Editor’s note: Meera Joshi accepted a position to be New York City’s deputy mayor for operations on Dec. 20, 2021, ending her nomination to lead the FMCSA.
Every president of the United States faces the task of building out their administration. To do so, presidents face the daunting task of filling roughly 4,000 politically appointed positions in the executive branch and independent agencies, including more than 1,200 that require Senate confirmation.
Obviously, a president does not come into office with a Rolodex filled with thousands of people who are qualified, available and eager to serve in a demanding role that may last only four years. Presidents usually only focus their attention on the high level Cabinet positions. For the remainder, the president relies on recommendations, coupled with a thorough background screening by the White House Presidential Personnel Office and the FBI.
Recently, President Biden nominated Meera Joshi to become the next administrator of the Federal Motor Carrier Safety Administration (FMCSA). She awaits confirmation by the U.S. Senate. Joshi currently serves as the FMCSA deputy administrator, a position which does not require confirmation.
So, what are the qualifications of an FMCSA administrator? Is the president looking for a “subject matter expert;” someone with direct experience in the safety regulation of commercial trucks and buses? Is this simply a political appointment, the nominee chosen from the ranks of the president’s party?
The answer is typically a bit of both… but a whole lot more. Administrators at FMCSA began with Joe Clapp, retired chairman of trucking company Roadway Express. Past administrators have included persons with hands-on and executive level commercial vehicle law enforcement experience – such as Annette Sandberg and John Hill – or with the licensing and motor vehicle administration of trucks and buses – such as Ray Martinez and Anne Ferro.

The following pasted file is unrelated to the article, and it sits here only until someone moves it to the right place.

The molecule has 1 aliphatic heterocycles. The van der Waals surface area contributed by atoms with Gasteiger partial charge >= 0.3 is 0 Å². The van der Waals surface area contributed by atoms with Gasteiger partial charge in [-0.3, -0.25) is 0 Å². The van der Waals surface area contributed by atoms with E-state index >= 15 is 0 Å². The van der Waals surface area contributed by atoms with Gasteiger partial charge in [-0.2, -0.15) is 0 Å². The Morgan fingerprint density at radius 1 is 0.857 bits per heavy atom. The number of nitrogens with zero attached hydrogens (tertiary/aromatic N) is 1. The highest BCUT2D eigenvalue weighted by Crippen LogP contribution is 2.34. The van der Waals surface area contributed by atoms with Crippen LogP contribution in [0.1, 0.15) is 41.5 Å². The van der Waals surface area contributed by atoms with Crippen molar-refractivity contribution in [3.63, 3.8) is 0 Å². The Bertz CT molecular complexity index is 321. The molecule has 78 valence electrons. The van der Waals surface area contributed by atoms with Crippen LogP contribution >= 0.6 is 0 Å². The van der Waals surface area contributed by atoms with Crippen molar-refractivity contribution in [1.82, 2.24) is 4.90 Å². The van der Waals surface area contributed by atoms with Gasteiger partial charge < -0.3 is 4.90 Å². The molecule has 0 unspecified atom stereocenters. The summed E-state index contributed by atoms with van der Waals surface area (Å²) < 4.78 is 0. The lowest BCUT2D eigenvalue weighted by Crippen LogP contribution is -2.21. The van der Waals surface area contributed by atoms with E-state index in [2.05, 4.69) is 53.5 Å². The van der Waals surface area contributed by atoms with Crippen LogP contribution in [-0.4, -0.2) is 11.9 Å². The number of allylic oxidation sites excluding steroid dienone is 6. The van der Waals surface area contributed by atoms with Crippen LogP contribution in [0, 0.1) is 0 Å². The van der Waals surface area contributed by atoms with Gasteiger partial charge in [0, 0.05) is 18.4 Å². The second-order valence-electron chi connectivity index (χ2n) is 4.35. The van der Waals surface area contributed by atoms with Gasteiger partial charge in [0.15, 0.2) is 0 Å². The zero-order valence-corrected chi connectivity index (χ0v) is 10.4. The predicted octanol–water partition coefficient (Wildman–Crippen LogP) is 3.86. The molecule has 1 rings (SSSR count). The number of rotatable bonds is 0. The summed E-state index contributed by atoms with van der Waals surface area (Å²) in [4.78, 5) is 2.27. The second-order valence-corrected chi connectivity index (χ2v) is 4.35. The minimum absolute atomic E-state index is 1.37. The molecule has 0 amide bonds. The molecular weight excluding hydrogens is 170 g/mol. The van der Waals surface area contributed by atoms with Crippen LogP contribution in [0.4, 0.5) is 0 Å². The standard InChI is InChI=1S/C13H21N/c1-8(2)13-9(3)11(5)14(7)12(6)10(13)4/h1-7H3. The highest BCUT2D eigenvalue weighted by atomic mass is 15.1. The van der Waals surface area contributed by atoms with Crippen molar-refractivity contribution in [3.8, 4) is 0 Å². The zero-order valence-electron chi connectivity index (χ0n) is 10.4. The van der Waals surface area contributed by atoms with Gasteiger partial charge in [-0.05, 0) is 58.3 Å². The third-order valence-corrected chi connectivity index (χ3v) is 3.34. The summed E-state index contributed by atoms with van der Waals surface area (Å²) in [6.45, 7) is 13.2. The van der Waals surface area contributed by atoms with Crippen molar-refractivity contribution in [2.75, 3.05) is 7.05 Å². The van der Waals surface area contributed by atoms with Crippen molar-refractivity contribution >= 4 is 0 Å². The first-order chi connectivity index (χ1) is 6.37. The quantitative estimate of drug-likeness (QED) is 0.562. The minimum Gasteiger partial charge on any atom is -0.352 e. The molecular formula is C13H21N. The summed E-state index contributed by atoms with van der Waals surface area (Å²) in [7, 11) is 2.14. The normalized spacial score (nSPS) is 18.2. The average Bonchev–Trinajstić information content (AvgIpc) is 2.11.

And while presidential nominees are not required to swear an oath of political allegiance, nominees usually have the same political persuasion as the president. One recent exception is President George W. Bush nominated Norman Mineta, a Democratic congressman, who headed the U.S. Department of Transportation from January 2001 through August 2006.
Beyond political alignment with the president, the list of qualifications to head the FMCSA, or any federal regulatory agency, is long and calls for a person who:
- Understands the regulatory process. The FMCSA administrator occupies a position that is both political and procedural… just as the manner in which regulations become law is both political and procedural.
- Has worked with or within the government. Government agencies are directly responsible to elected officials and ultimately to the public. It is a fundamentally different orientation than private enterprise.
- May be a boss. The FMCSA administrator oversees the agency staff, both in D.C. and in regional offices across the country.
- May have a boss. The FMCSA administrator reports directly to the U.S. Department of Transportation (USDOT) secretary, and ultimately to the president. He or she will be expected to follow decisions made from above.
- Is a team player. Within the USDOT itself, the FMCSA administrator will work daily with other agency heads, such as the administrators at National Highway Safety Administration and Federal Railroad Administration, whose agencies have differing congressional charters.
The Senate will determine if Meera Joshi meets those qualifications. During the confirmation process Senators will look at her background, ask questions, and ultimately make that decision.
Whoever does become the next FMCSA administrator, they will not handle the task alone. A broad range of professionals and organizations work with the head of the agency:
- Experienced career staff at FMCSA work with the administrator daily.
- Organizations like the Commercial Vehicle Safety Alliance, American Trucking Associations, Owner-Operator Independent Drivers Association, and others contribute critical insights from law enforcement and the trucking industry.
- The Motor Carrier Safety Advisory Committee which includes industry, labor and driver representatives directly advises the administrator.
Most important, the next FMCSA administrator will look to your comments on proposed regulations for the guidance needed to improve highway safety.